It’s funny how someone’s record collection can have one or two albums that seem to not fit in at all with the rest of them. I acquired “Wings Greatest” with a collection of about 100 albums that had been set out street side with a bunch of other stuff to be either picked by someone or picked up with the trash. I figured there would probably be no good albums in there, but it never hurts to look, so I grabbed the stack. As I flipped past all the Lawrence Welk, Sing Along with Mitch (Miller), and other undesired albums, there was “Wings Greatest”; the only rock album in the lot. I couldn’t help but wonder how it got in there with the others; it seemed so out of place. Then again, sifting through my collection, someone might wonder the same thing when they come across The Singing Nun, Liberace, or Ernst Tubb.
The J. Geils Band was always, first and foremost, a live band. That very well might have been their biggest reason for not achieving the success they deserved until their later albums.
I will never understand how some record labels can sign a band, yet do nothing to promote them. The J. Geils Band were in their early years, one of the most popular bands around in their hometown of Boston, MA and in Detroit, MI, and were known nationally for their high energy live performances. With a little push from Atlantic Records, their label during their early career, they could have easily broke out nationally. But because of their strength on the road, Atlantic Records seemed bent on having word of mouth from The J. Geils Band’s live reputation to do all the work; doing little to promote a band destined for success not only on the road but on their records.
Like the five albums before it, “Hotline” was a record that combined the strengths of the five exceptional musicians that were The J. Geils Band. Seth Justman, who’s wizard-like keyboard talent was a dominant force on the earlier live Geils album “Full House”, and on “Blow Your Face Out” – the live record that followed “Hotline” – was also one of the primary songwriters, along with frontman Peter Wolf, who was a former high-energy Boston area Disk Jockey that left radio to join The J. Geils Band just before their first record. The Geils rhythm section was an incomparable combination of Daniel Klein (DK) on bass and Stephen Jo Bladd on drums, who both always seemed to know just when to throw in those little extra flourishes that gave a song that extra kick it needed at just the right time. Then there was J. Geils himself; a master blues guitarist with a tone so full and a style so fluid, he could swing between power rhythms and tight leads effortlessly; listening to him play, one couldn’t help but be in awe. And of course, there’s the pièce de résistance: Magic Dick on harmonica, perhaps the best blues-harp player ever.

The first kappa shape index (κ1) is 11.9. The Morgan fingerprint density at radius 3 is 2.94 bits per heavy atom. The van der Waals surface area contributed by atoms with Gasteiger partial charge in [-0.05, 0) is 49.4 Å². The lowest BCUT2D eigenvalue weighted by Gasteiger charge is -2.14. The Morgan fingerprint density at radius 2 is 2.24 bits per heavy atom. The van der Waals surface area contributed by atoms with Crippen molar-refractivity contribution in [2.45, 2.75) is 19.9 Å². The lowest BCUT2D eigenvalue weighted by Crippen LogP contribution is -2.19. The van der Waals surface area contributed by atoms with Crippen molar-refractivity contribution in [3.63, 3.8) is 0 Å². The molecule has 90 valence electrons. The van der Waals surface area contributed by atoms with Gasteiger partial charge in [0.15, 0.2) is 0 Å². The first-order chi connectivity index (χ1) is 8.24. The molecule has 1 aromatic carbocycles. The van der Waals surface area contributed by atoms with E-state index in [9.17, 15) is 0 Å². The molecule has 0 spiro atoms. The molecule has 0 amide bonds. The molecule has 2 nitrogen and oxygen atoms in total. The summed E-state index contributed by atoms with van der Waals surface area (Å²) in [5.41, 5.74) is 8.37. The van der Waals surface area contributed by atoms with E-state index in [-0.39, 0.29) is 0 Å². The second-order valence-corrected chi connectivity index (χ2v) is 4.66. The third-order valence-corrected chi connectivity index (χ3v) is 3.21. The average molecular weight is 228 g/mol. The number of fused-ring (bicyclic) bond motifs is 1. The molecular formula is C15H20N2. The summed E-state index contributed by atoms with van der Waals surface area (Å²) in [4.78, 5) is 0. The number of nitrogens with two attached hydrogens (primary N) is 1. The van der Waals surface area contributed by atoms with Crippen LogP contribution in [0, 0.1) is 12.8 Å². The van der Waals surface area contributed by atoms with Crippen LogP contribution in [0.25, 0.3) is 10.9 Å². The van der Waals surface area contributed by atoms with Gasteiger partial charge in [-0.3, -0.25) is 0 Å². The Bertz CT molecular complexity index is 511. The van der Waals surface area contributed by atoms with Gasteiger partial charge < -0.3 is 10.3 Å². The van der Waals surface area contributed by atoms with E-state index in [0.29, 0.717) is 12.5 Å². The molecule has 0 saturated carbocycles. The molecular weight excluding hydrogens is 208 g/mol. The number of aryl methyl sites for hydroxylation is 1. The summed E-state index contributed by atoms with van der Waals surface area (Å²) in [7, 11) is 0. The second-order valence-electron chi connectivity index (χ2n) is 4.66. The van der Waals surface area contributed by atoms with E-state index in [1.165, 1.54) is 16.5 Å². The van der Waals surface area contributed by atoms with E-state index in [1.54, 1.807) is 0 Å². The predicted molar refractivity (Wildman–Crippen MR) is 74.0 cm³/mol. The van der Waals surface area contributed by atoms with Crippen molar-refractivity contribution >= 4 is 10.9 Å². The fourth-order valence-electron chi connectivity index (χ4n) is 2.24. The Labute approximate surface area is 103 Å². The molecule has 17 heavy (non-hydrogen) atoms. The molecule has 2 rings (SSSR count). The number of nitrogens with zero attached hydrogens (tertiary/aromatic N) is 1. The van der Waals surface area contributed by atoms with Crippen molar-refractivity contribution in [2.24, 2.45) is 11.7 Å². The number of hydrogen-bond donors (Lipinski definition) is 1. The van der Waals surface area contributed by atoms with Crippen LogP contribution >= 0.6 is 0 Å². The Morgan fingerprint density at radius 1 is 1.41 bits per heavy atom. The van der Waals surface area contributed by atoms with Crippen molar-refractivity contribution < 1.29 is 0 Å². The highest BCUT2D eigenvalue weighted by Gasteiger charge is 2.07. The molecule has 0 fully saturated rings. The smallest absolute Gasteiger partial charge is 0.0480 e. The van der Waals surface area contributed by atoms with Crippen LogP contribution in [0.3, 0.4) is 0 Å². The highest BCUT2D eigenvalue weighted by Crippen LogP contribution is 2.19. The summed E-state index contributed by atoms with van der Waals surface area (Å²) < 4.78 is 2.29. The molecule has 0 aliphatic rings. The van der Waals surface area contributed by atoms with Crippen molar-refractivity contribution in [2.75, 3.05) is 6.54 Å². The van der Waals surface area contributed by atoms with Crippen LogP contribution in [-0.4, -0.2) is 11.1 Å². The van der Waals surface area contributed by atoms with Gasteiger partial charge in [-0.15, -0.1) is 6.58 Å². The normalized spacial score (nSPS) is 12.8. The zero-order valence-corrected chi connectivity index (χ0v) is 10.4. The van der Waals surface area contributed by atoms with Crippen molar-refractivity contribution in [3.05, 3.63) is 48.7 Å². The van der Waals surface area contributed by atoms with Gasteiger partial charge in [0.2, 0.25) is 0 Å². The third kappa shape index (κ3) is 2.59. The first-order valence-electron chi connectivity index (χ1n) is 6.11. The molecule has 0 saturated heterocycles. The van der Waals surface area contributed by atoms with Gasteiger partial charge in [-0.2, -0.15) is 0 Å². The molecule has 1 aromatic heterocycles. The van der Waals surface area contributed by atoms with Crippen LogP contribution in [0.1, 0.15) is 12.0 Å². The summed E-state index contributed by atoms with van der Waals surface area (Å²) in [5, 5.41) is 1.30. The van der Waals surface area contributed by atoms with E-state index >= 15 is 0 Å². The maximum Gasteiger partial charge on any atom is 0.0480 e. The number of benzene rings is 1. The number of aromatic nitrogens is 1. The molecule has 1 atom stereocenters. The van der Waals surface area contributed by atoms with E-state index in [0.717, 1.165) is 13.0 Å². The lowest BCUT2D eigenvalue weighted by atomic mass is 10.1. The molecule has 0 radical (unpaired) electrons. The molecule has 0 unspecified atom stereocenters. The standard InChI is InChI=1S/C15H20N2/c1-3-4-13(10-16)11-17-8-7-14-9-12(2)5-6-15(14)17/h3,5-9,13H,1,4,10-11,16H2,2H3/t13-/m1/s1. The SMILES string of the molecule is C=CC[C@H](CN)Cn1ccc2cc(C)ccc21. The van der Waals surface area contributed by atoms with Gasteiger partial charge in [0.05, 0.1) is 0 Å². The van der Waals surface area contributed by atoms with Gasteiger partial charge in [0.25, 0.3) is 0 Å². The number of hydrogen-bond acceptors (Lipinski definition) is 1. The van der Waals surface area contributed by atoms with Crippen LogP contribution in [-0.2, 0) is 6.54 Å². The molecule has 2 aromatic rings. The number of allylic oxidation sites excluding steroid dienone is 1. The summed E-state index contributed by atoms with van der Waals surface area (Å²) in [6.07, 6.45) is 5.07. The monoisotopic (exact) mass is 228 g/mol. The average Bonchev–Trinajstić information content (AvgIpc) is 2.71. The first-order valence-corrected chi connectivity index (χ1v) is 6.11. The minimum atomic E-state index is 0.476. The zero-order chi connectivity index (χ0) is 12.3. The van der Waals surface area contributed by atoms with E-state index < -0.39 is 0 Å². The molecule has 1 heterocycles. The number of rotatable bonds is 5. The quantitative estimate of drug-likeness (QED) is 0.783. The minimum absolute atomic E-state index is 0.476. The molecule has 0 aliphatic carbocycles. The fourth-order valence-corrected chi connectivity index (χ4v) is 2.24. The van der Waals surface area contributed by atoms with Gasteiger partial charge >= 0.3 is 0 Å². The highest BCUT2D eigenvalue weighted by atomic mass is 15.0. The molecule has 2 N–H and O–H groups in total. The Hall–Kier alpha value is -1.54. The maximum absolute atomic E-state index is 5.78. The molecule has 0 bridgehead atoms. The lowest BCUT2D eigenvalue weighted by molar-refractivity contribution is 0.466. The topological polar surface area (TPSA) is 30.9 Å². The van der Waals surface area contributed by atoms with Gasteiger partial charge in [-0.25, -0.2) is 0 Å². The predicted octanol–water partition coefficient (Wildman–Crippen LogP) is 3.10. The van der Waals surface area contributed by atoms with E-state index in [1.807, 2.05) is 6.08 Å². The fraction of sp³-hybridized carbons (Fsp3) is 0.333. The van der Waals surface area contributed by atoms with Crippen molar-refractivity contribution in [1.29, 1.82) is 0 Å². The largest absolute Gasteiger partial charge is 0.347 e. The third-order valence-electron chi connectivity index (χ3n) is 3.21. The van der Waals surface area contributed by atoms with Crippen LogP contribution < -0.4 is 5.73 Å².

Once The J.Geils Band signed with EMI Records, they finally found themselves with a record label that was willing to throw just a little promotion behind them. Just a little was all it took. The result was a string of The J. Geils Band’s most successful albums in their career. They finally got the success the had so long before deserved.
The J. Geils Band was nominated for induction into the Rock and Roll Hall of Fame in 2005, 2006, 2011, 2017, 2018. They have yet to earn the induction recognition they deserve, but I know one day they will.
Question: What does the 1960’s folk/blues rock band The Lovin’ Spoonful and the 1970’s sitcom “Welcome Back Kotter” have in common?
Answer: John Sebastian.
Anyone who grew up in the ’70s probably remembers the sweathogs from TV comedy Welcome Back Kotter. If you remember the show, you undoubtedly remember the show’s theme song, “Welcome Back”, performed by John Sebastian, founder and former guitarist and singer for The Lovin’ Spoonful.